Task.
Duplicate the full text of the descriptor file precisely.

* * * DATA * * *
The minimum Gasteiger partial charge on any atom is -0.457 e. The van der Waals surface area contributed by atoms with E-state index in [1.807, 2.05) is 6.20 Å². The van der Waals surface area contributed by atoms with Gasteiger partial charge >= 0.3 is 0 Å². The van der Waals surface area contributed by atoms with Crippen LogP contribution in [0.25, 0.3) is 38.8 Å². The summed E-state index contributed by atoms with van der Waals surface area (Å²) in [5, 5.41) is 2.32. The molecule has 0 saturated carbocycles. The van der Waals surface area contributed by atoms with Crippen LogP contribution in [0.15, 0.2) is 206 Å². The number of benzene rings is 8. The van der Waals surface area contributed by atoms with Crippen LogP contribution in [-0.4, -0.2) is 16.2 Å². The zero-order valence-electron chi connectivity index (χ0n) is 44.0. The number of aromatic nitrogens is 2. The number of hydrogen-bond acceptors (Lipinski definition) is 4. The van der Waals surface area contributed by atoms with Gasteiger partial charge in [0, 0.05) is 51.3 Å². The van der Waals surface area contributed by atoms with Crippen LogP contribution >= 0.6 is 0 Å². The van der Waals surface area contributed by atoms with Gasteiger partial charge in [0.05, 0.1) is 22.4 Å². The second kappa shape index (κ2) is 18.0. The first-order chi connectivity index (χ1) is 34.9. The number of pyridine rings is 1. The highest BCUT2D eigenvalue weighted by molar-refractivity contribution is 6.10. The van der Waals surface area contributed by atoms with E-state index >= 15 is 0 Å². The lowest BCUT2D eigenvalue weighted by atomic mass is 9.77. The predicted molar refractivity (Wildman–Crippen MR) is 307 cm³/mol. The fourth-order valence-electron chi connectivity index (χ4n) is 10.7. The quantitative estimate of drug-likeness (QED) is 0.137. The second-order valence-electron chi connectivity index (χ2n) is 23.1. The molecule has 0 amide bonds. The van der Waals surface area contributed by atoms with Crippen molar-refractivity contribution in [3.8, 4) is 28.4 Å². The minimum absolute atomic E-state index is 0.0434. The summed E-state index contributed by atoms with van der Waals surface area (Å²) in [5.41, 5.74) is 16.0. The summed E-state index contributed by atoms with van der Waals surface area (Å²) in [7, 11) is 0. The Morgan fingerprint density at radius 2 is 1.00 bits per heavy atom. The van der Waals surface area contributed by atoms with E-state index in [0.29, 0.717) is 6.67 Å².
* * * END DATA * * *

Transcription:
The minimum Gasteiger partial charge on any atom is -0.457 e. The van der Waals surface area contributed by atoms with E-state index in [1.807, 2.05) is 6.20 Å². The van der Waals surface area contributed by atoms with Gasteiger partial charge >= 0.3 is 0 Å². The van der Waals surface area contributed by atoms with Crippen LogP contribution in [0.25, 0.3) is 38.8 Å². The summed E-state index contributed by atoms with van der Waals surface area (Å²) in [5, 5.41) is 2.32. The molecule has 0 saturated carbocycles. The van der Waals surface area contributed by atoms with Crippen LogP contribution in [0.15, 0.2) is 206 Å². The number of benzene rings is 8. The van der Waals surface area contributed by atoms with Crippen LogP contribution in [-0.4, -0.2) is 16.2 Å². The zero-order valence-electron chi connectivity index (χ0n) is 44.0. The number of aromatic nitrogens is 2. The number of hydrogen-bond acceptors (Lipinski definition) is 4. The van der Waals surface area contributed by atoms with Gasteiger partial charge in [0, 0.05) is 51.3 Å². The van der Waals surface area contributed by atoms with Crippen LogP contribution >= 0.6 is 0 Å². The van der Waals surface area contributed by atoms with Gasteiger partial charge in [0.05, 0.1) is 22.4 Å². The second kappa shape index (κ2) is 18.0. The first-order chi connectivity index (χ1) is 34.9. The number of pyridine rings is 1. The highest BCUT2D eigenvalue weighted by molar-refractivity contribution is 6.10. The van der Waals surface area contributed by atoms with E-state index >= 15 is 0 Å². The lowest BCUT2D eigenvalue weighted by atomic mass is 9.77. The predicted molar refractivity (Wildman–Crippen MR) is 307 cm³/mol. The fourth-order valence-electron chi connectivity index (χ4n) is 10.7. The quantitative estimate of drug-likeness (QED) is 0.137. The second-order valence-electron chi connectivity index (χ2n) is 23.1. The molecule has 0 amide bonds. The van der Waals surface area contributed by atoms with Crippen molar-refractivity contribution in [3.8, 4) is 28.4 Å². The minimum absolute atomic E-state index is 0.0434. The summed E-state index contributed by atoms with van der Waals surface area (Å²) in [5.41, 5.74) is 16.0. The summed E-state index contributed by atoms with van der Waals surface area (Å²) in [7, 11) is 0. The Morgan fingerprint density at radius 2 is 1.00 bits per heavy atom. The van der Waals surface area contributed by atoms with E-state index in [0.29, 0.717) is 6.67 Å².